The highest-priced bull in auction history is on his way to Nebraska to visit his new owner’s ranch near Falls City.
Charles Herbster won the 4-minute bidding war for SAV America 8018 earlier this month at an auction in rural North Dakota, writing a check for $1.51 million for the beefy black Angus.
In grocery store terms, that’s more than $940 a pound.
But the year-old “freak” of a bull isn’t headed to the meat market. After a brief visit to Nebraska, he’ll spend most of his months under the constant eyes of caretakers in a grassy pen west of Washington, D.C., delivering his valuable semen twice a week.
“We’ll take good care of him,” said Herbster, a fifth-generation farmer, former gubernatorial candidate, president of the Conklin Co. and President Donald Trump’s top ag adviser. “We’ll give him the treatment of a Thoroughbred racehorse.”
SAV America will spend summers cutting loose with Herbster’s other big-ticket bulls where they grew up — in the rolling Missouri River hills south of Mandan, North Dakota, at Schaff’s Angus Valley ranch.
“They run with cows and breed with cows all summer long,” he said. “He’s going to be what God intended him to be. That keeps them young, it keeps them vibrant and we get more semen out of them if we do that.”
And that’s where the money is. If all goes to plan — if SAV America’s semen is as potent as expected, and if he can keep up with demand from around the globe — he’ll make his owners about $800,000 his first year. He’ll probably pay for himself in three. He’ll likely keep producing for 10.
Herbster had a long history with Schaff’s Angus Valley before he heard about SAV America.
He bought Madam Pride 8264 — the mother of Madam Pride 0075, whose embryo would give life to SAV America — about 15 years ago for nearly $100,000, the most one of the ranch’s cows sold for.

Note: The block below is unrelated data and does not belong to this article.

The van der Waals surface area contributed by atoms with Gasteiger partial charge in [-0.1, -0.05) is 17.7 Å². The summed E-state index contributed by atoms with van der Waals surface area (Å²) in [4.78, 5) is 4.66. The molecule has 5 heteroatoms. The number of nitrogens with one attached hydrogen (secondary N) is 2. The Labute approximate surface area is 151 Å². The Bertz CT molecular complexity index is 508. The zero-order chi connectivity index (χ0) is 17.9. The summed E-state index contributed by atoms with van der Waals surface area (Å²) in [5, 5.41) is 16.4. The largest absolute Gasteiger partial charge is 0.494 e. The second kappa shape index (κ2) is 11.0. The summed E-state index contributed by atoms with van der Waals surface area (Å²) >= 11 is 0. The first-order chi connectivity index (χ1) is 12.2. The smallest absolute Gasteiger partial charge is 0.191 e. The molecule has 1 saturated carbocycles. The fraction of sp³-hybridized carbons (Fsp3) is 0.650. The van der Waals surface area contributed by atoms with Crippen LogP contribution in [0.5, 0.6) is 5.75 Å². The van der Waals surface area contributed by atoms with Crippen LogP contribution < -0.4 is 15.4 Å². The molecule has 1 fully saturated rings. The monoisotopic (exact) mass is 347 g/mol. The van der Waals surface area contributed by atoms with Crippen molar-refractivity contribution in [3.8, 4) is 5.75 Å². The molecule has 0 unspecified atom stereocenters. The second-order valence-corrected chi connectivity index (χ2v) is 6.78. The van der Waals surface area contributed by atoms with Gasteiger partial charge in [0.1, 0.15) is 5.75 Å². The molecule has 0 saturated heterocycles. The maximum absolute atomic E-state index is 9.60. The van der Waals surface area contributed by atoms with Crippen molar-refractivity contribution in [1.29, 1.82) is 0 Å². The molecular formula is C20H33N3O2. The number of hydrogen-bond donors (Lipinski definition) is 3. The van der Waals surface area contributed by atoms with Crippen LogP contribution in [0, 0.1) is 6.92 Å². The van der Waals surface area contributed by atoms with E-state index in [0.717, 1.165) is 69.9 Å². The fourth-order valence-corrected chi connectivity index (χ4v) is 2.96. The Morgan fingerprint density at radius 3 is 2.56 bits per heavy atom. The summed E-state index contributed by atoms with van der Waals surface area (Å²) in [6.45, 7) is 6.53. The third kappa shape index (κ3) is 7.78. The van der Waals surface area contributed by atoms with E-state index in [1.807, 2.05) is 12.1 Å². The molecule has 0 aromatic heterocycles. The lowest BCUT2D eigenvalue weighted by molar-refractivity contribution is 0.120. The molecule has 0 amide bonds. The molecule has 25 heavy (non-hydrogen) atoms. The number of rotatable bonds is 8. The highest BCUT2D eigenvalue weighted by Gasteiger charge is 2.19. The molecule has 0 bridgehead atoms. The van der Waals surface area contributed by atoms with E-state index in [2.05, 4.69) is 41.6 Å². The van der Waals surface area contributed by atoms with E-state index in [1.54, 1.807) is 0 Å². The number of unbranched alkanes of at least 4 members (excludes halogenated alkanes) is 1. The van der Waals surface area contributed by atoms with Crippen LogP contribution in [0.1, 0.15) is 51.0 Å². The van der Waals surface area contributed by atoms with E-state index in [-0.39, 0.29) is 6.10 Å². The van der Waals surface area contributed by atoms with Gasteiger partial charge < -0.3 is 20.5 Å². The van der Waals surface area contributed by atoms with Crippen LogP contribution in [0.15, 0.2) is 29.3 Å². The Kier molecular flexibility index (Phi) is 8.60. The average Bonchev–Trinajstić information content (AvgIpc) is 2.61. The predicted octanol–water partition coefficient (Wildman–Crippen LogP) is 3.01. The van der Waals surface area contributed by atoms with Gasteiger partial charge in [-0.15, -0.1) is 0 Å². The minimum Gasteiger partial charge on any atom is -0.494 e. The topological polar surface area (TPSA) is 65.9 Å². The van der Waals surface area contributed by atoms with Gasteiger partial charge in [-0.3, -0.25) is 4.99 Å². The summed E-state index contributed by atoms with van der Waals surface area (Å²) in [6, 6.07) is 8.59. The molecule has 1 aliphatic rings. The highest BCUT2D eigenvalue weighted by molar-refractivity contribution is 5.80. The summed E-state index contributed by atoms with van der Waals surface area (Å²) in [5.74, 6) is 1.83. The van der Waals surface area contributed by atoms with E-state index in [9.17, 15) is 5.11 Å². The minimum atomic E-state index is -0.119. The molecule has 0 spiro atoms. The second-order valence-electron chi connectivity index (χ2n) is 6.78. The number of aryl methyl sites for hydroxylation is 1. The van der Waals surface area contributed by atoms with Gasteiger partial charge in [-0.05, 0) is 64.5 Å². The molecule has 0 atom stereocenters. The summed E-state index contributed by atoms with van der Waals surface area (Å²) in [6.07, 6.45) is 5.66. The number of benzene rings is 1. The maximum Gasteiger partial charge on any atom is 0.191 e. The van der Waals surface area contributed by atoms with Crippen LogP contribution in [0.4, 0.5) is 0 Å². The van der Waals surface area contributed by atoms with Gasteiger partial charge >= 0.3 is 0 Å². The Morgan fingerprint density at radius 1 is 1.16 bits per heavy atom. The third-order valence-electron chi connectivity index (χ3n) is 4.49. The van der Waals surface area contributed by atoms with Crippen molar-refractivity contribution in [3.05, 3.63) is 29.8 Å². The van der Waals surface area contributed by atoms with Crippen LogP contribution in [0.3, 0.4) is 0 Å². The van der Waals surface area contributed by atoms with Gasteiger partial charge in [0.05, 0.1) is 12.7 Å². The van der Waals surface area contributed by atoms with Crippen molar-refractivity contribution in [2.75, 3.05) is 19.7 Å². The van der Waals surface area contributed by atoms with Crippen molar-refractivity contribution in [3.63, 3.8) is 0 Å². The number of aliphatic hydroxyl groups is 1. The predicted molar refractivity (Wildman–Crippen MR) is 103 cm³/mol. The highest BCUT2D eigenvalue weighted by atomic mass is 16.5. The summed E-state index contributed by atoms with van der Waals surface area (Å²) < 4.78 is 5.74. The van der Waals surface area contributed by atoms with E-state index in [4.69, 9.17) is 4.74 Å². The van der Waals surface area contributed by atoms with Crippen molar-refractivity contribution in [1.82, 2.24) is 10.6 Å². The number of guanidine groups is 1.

Herbster kept buying, and he kept setting records. In 2011, he paid $275,000 for SAV Harvester, and that changed things.
He realized that if he was going to traffic in world-class genetics, if he was going to sell bull semen around the globe, he’d need his own collection center. So in 2015, he bought the 60-year-old North American Breeders in Berryville, Virginia. The original owners had discovered a process to increase semen potency.
Herbster continued buying Schaff’s Angus Valley bulls: $650,000 for SAV Sensation; $725,000 for SAV Pedigree; $750,000 for SAV President.
Then he heard about SAV America.
He called SAV America “a phenomenal, phenotypical freak.” Smooth and straight in the topline; explosive in the lower quarter; soft in the middle; wide-based and perfect in foot and leg structure.
A big boy, too: 1,107 pounds by the time he was 205 days old — blowing away the industry measurement — and 1,600 pounds by his first birthday.
When Herbster’s proxy cast the winning bid and the auctioneer announced SAV America was now owned by the Nebraskan, the crowd applauded.
They’d witnessed history, according to the American Angus Hall of Fame — the highest-priced bull sold at auction.
Herbster doesn’t expect to write a check that big again.
“I think it will be a long, long, long time before this record is ever broken,” he said. “Probably not in my lifetime.”